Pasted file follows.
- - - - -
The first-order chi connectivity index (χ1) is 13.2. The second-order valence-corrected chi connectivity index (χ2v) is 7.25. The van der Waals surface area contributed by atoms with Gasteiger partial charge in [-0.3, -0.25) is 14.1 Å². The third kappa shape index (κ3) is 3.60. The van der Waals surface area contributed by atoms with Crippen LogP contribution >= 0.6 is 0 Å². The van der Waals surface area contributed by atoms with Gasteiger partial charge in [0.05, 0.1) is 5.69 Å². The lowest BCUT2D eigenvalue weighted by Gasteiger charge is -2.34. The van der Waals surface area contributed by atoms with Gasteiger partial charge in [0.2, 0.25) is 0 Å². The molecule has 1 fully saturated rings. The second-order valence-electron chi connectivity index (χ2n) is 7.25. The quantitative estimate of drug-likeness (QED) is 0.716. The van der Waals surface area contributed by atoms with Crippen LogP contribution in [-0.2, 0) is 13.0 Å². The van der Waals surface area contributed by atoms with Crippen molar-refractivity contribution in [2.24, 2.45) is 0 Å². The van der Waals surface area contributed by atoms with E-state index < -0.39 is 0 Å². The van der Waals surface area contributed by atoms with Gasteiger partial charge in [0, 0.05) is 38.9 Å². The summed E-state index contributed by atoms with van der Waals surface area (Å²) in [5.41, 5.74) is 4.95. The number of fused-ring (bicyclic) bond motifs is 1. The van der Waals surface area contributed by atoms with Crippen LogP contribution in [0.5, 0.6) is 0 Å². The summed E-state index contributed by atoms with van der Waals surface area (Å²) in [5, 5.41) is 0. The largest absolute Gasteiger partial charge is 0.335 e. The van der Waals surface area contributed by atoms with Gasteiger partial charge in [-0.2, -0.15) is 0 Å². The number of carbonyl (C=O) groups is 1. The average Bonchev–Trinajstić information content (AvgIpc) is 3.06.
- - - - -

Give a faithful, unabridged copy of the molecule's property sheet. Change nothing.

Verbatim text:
The first-order chi connectivity index (χ1) is 13.2. The second-order valence-corrected chi connectivity index (χ2v) is 7.25. The van der Waals surface area contributed by atoms with Gasteiger partial charge in [-0.3, -0.25) is 14.1 Å². The third kappa shape index (κ3) is 3.60. The van der Waals surface area contributed by atoms with Crippen LogP contribution >= 0.6 is 0 Å². The van der Waals surface area contributed by atoms with Gasteiger partial charge in [0.05, 0.1) is 5.69 Å². The lowest BCUT2D eigenvalue weighted by Gasteiger charge is -2.34. The van der Waals surface area contributed by atoms with Gasteiger partial charge in [0.2, 0.25) is 0 Å². The molecule has 1 fully saturated rings. The second-order valence-electron chi connectivity index (χ2n) is 7.25. The quantitative estimate of drug-likeness (QED) is 0.716. The van der Waals surface area contributed by atoms with Crippen LogP contribution in [-0.2, 0) is 13.0 Å². The van der Waals surface area contributed by atoms with Crippen molar-refractivity contribution in [2.24, 2.45) is 0 Å². The van der Waals surface area contributed by atoms with E-state index < -0.39 is 0 Å². The van der Waals surface area contributed by atoms with Gasteiger partial charge in [0, 0.05) is 38.9 Å². The summed E-state index contributed by atoms with van der Waals surface area (Å²) in [5.41, 5.74) is 4.95. The number of fused-ring (bicyclic) bond motifs is 1. The van der Waals surface area contributed by atoms with Crippen LogP contribution in [0.5, 0.6) is 0 Å². The summed E-state index contributed by atoms with van der Waals surface area (Å²) in [5, 5.41) is 0. The largest absolute Gasteiger partial charge is 0.335 e. The van der Waals surface area contributed by atoms with Gasteiger partial charge in [-0.2, -0.15) is 0 Å². The number of carbonyl (C=O) groups is 1. The average Bonchev–Trinajstić information content (AvgIpc) is 3.06.